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Scott Morrison and Donald Trump at the opening of Pratt Paper Plant in Wapakoneta, Ohio (Image: AAP/Mick Tsikas)

Last week Scott Morrison appeared alongside Donald Trump and Australian billionaire Anthony Pratt at the Pratt paper plant in Wapakoneta, Ohio. Pratt described Morrison as “the Don Bradman of Australian job creation”, quickly telling a befuddled Trump that Bradman was “our Babe Ruth”. “In cricket,” added Morrison. “Oh, wow,” replied the president, “sounds pretty good”.

This morning, news has broken that, shortly before this trip, Trump asked Morrison to help in an investigation to discredit the Mueller inquiry into Russian interference. The official Australian government response: “[we have] always been ready to assist”.

It’s fair to say there hasn’t been a close relationship between a US president and an Australian prime minister since George W. Bush let John Howard sit at the cool kids’ table. Obama and Rudd were amicable, but both men were shackled to the disastrous policies of the Bush era and the burdensome obligations therein. Since then, our revolving door of prime ministers has made it difficult for a real relationship to blossom. The heady romance sparked by Curtin and MacArthur has degenerated into a Tinder-like loop of matching and unmatching.

Turnbull was infamously bagged out by Trump over the phone, after our US ambassador Joe Hockey requested Trump’s phone number from golf legend and Trump buddy Greg Norman. There was always a tragi-farce element to the Turnbull-Trump relationship; Trump being anathema to Turnbull’s brand of hepcat neoliberalism. But with Trump and ScoMo, we may finally have a pairing as grimly suitable as Axl Rose fronting AC/DC. These two things together just make sense — for better or worse.

Morrison and Trump overlap in many uncomfortable ways. Their love of the private sector, and nationalistic and racist political agendas are nothing new for two conservative leaders. Both take pride in policies that see asylum seekers and their children locked up in detention facilities, and both take further pride in the fact that their base absolutely adores said policies. They are men continuing narratives that they did not begin, but are happy to revel in, and even happier to take credit for.

What binds these two men together in an essential way is their status as flukes or, as they’ve branded it, outsiders.

Both their critics and their fans agree that these men should not be where they are, but there they are, being there. If you’re a critic, both appear as abominations within systems designed to keep said abominations out. Neither were expected to win their respective elections, but they did, comfortably. Both set off varying degrees of hand-wringing — be it as existential dread, or Pentecostal praise. Both, somehow, miraculously, obscured the fact that they were inevitabilities in their respective countries.

Our nations’ unique brands of neo-conservatism have been winding steadily down a road of far-right discourse and politicking. Trump is formed by 50 years of GOP radicalism and American decline, a corpulent cartoon character with a fistful of fillet-o-fish and a headful of Fox News. Morrison is a puppet in the mould of Rattus the Rat, stitched together by white Australia’s unchecked bigotry and malformed jingoism. They are both, in essence, hollow men, containing only the collected scraps of their nation’s dark hearts.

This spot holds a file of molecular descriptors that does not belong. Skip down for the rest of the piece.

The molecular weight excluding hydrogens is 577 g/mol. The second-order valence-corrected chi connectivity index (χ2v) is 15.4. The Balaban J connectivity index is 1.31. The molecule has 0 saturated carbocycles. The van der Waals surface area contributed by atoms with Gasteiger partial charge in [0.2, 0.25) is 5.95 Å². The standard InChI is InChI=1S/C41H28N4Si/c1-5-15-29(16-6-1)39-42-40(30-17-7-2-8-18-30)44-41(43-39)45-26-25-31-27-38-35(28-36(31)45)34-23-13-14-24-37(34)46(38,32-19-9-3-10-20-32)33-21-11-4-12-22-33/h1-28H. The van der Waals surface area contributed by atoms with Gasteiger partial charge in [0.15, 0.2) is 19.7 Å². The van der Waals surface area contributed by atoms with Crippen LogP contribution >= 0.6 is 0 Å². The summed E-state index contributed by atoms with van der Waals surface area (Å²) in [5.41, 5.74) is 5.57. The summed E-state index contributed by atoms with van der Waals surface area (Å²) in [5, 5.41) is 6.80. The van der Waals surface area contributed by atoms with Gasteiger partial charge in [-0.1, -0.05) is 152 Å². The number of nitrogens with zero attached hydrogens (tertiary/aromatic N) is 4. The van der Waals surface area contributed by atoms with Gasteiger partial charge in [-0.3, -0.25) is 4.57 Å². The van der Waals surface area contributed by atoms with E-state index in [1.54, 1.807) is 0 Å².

This is not, however, the key to making the relationship “work”, so to speak. Like his role model, Howard, Morrison has proven that he understands the base nature of his relationship with the US president. The Australian self-image often prevents us for seeing this for what it truly is. Our pride won’t allow us to frame the US-Aus relationship as anything other than a buddy-cop film. But, since Bush, the buddy cop bonanza has made way for the escaped con caper: we aren’t so much joined at the hip to America as we are shackled at the ankle. It’s keep up or lose a foot, as ScoMo knows.

What Howard and now ScoMo both instinctively understand is that Australia’s relationship with America, and thus the prime minister’s to the president, is one of subservience. It is a pantomime of bowing and scraping that reflects both our self-assuredness as to where we stand in the world, and our indecisiveness. Trump, like Bush, enjoys the company of lesser men, and ScoMo, like Howard, is all too willing to oblige him.

And so the prime minister assure the president Australia is “ready to assist” and he flies to Wapakoneta, Ohio, to tour a box factory. No one in the crowd but the Auspol wonks has ever heard of Prime Minister Scott Morrison or Don Bradman, but if Trump likes him, they like him. It doesn’t matter if the boxes get filled with candy, it doesn’t matter if they get filled with nails, it doesn’t matter if they’re assembled in Flint, Michigan. What matters is the box Trump and ScoMo are in, and their tacit agreement to never think outside it.

Peter Fray

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